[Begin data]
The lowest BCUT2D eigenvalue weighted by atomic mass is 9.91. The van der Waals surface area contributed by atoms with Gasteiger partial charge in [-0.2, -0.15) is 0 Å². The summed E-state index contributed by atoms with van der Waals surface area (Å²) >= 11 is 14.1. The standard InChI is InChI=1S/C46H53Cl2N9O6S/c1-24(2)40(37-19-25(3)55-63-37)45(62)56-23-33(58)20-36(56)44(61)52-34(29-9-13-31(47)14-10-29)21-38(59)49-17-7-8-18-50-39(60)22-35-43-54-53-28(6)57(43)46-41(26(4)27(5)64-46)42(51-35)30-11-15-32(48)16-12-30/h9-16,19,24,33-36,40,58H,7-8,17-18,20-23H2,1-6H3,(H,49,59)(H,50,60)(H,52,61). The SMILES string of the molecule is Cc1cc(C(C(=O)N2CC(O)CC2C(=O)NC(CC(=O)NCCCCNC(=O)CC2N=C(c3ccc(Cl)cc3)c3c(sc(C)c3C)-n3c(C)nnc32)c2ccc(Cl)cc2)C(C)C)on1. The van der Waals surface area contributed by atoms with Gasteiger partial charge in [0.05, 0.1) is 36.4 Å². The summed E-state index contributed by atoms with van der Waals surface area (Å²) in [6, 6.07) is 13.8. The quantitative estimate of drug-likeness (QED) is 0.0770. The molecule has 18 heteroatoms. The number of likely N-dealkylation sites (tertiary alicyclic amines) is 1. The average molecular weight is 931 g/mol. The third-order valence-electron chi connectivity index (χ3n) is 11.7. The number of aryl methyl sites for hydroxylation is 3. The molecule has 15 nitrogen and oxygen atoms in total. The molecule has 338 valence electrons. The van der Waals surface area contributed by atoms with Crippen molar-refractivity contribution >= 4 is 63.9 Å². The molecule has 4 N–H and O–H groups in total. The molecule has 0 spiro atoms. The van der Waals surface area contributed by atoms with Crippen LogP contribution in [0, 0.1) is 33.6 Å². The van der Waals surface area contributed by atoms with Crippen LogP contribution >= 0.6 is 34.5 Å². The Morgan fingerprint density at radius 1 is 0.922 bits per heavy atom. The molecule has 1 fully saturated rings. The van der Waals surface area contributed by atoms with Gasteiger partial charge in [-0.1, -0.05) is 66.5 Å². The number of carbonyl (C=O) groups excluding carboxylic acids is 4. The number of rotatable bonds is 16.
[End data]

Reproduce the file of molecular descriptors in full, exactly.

The lowest BCUT2D eigenvalue weighted by atomic mass is 9.91. The van der Waals surface area contributed by atoms with Gasteiger partial charge in [-0.2, -0.15) is 0 Å². The summed E-state index contributed by atoms with van der Waals surface area (Å²) >= 11 is 14.1. The standard InChI is InChI=1S/C46H53Cl2N9O6S/c1-24(2)40(37-19-25(3)55-63-37)45(62)56-23-33(58)20-36(56)44(61)52-34(29-9-13-31(47)14-10-29)21-38(59)49-17-7-8-18-50-39(60)22-35-43-54-53-28(6)57(43)46-41(26(4)27(5)64-46)42(51-35)30-11-15-32(48)16-12-30/h9-16,19,24,33-36,40,58H,7-8,17-18,20-23H2,1-6H3,(H,49,59)(H,50,60)(H,52,61). The SMILES string of the molecule is Cc1cc(C(C(=O)N2CC(O)CC2C(=O)NC(CC(=O)NCCCCNC(=O)CC2N=C(c3ccc(Cl)cc3)c3c(sc(C)c3C)-n3c(C)nnc32)c2ccc(Cl)cc2)C(C)C)on1. The van der Waals surface area contributed by atoms with Gasteiger partial charge in [0.05, 0.1) is 36.4 Å². The summed E-state index contributed by atoms with van der Waals surface area (Å²) in [6, 6.07) is 13.8. The quantitative estimate of drug-likeness (QED) is 0.0770. The molecule has 18 heteroatoms. The number of likely N-dealkylation sites (tertiary alicyclic amines) is 1. The average molecular weight is 931 g/mol. The third-order valence-electron chi connectivity index (χ3n) is 11.7. The number of aryl methyl sites for hydroxylation is 3. The molecule has 15 nitrogen and oxygen atoms in total. The molecule has 338 valence electrons. The van der Waals surface area contributed by atoms with Crippen molar-refractivity contribution >= 4 is 63.9 Å². The molecule has 4 N–H and O–H groups in total. The molecule has 0 spiro atoms. The van der Waals surface area contributed by atoms with Crippen LogP contribution in [0, 0.1) is 33.6 Å². The van der Waals surface area contributed by atoms with Crippen LogP contribution >= 0.6 is 34.5 Å². The Morgan fingerprint density at radius 1 is 0.922 bits per heavy atom. The molecule has 1 fully saturated rings. The van der Waals surface area contributed by atoms with Gasteiger partial charge in [-0.1, -0.05) is 66.5 Å². The number of carbonyl (C=O) groups excluding carboxylic acids is 4. The number of rotatable bonds is 16.